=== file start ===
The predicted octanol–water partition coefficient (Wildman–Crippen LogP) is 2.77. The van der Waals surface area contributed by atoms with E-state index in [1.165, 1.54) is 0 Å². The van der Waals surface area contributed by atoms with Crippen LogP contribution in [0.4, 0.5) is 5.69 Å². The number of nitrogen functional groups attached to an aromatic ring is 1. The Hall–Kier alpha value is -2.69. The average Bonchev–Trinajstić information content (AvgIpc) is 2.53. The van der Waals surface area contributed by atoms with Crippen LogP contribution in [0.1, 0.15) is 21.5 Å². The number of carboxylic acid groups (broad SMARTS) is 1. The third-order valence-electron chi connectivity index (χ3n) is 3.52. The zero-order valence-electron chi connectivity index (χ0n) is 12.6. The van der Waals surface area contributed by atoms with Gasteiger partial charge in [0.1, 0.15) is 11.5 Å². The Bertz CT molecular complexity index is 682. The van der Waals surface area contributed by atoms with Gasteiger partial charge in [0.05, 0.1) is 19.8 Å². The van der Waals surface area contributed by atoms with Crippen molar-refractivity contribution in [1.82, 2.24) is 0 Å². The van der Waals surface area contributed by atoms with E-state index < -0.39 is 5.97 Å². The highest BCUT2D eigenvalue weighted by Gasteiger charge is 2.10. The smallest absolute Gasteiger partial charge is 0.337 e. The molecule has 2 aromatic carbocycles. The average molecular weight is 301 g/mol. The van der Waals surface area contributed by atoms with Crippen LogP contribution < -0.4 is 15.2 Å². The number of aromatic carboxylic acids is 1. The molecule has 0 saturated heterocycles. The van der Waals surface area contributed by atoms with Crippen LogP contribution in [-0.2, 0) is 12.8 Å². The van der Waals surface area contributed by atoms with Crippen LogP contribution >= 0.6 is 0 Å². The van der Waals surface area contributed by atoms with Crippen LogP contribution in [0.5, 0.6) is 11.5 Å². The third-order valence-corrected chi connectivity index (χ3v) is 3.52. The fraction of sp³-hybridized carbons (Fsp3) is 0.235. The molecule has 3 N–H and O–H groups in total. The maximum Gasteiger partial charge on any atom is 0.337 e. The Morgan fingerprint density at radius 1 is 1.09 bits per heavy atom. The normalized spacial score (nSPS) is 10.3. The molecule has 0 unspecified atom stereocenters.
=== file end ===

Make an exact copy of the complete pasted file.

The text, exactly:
The predicted octanol–water partition coefficient (Wildman–Crippen LogP) is 2.77. The van der Waals surface area contributed by atoms with E-state index in [1.165, 1.54) is 0 Å². The van der Waals surface area contributed by atoms with Crippen LogP contribution in [0.4, 0.5) is 5.69 Å². The number of nitrogen functional groups attached to an aromatic ring is 1. The Hall–Kier alpha value is -2.69. The average Bonchev–Trinajstić information content (AvgIpc) is 2.53. The van der Waals surface area contributed by atoms with Crippen LogP contribution in [0.1, 0.15) is 21.5 Å². The number of carboxylic acid groups (broad SMARTS) is 1. The third-order valence-electron chi connectivity index (χ3n) is 3.52. The zero-order valence-electron chi connectivity index (χ0n) is 12.6. The van der Waals surface area contributed by atoms with Gasteiger partial charge in [0.1, 0.15) is 11.5 Å². The Bertz CT molecular complexity index is 682. The van der Waals surface area contributed by atoms with Gasteiger partial charge in [0.05, 0.1) is 19.8 Å². The van der Waals surface area contributed by atoms with Crippen molar-refractivity contribution in [1.82, 2.24) is 0 Å². The van der Waals surface area contributed by atoms with E-state index < -0.39 is 5.97 Å². The highest BCUT2D eigenvalue weighted by Gasteiger charge is 2.10. The smallest absolute Gasteiger partial charge is 0.337 e. The molecule has 2 aromatic carbocycles. The average molecular weight is 301 g/mol. The van der Waals surface area contributed by atoms with Crippen LogP contribution < -0.4 is 15.2 Å². The number of aromatic carboxylic acids is 1. The molecule has 0 saturated heterocycles. The van der Waals surface area contributed by atoms with Crippen LogP contribution in [-0.2, 0) is 12.8 Å². The van der Waals surface area contributed by atoms with Crippen LogP contribution >= 0.6 is 0 Å². The van der Waals surface area contributed by atoms with Crippen LogP contribution in [0.5, 0.6) is 11.5 Å². The third-order valence-corrected chi connectivity index (χ3v) is 3.52. The fraction of sp³-hybridized carbons (Fsp3) is 0.235. The molecule has 3 N–H and O–H groups in total. The maximum Gasteiger partial charge on any atom is 0.337 e. The Morgan fingerprint density at radius 1 is 1.09 bits per heavy atom. The normalized spacial score (nSPS) is 10.3. The molecule has 0 unspecified atom stereocenters.